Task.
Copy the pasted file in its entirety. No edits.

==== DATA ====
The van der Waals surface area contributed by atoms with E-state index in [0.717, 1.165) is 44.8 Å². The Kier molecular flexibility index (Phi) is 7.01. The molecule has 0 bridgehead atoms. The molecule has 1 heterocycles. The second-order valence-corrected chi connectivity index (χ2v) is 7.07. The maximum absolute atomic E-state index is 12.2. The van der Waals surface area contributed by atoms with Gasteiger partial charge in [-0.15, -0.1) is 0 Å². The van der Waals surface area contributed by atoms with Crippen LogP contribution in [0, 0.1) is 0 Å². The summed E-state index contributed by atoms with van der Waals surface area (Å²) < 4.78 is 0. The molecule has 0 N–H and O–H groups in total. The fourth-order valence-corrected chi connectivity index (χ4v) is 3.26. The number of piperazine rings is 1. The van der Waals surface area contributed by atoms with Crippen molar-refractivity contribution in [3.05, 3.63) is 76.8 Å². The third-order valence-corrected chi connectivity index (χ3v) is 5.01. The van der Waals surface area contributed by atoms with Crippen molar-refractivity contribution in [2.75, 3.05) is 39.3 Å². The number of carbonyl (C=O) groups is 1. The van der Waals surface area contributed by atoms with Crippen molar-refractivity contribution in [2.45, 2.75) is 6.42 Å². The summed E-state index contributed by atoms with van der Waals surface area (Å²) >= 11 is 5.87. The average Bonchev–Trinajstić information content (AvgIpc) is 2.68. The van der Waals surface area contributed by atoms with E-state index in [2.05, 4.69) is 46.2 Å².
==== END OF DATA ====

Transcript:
The van der Waals surface area contributed by atoms with E-state index in [0.717, 1.165) is 44.8 Å². The Kier molecular flexibility index (Phi) is 7.01. The molecule has 0 bridgehead atoms. The molecule has 1 heterocycles. The second-order valence-corrected chi connectivity index (χ2v) is 7.07. The maximum absolute atomic E-state index is 12.2. The van der Waals surface area contributed by atoms with Gasteiger partial charge in [-0.15, -0.1) is 0 Å². The van der Waals surface area contributed by atoms with Crippen LogP contribution in [0, 0.1) is 0 Å². The summed E-state index contributed by atoms with van der Waals surface area (Å²) < 4.78 is 0. The molecule has 0 N–H and O–H groups in total. The fourth-order valence-corrected chi connectivity index (χ4v) is 3.26. The number of piperazine rings is 1. The van der Waals surface area contributed by atoms with Crippen molar-refractivity contribution in [3.05, 3.63) is 76.8 Å². The third-order valence-corrected chi connectivity index (χ3v) is 5.01. The van der Waals surface area contributed by atoms with Crippen molar-refractivity contribution in [2.75, 3.05) is 39.3 Å². The number of carbonyl (C=O) groups is 1. The van der Waals surface area contributed by atoms with Crippen molar-refractivity contribution in [2.45, 2.75) is 6.42 Å². The summed E-state index contributed by atoms with van der Waals surface area (Å²) >= 11 is 5.87. The average Bonchev–Trinajstić information content (AvgIpc) is 2.68. The van der Waals surface area contributed by atoms with E-state index in [2.05, 4.69) is 46.2 Å².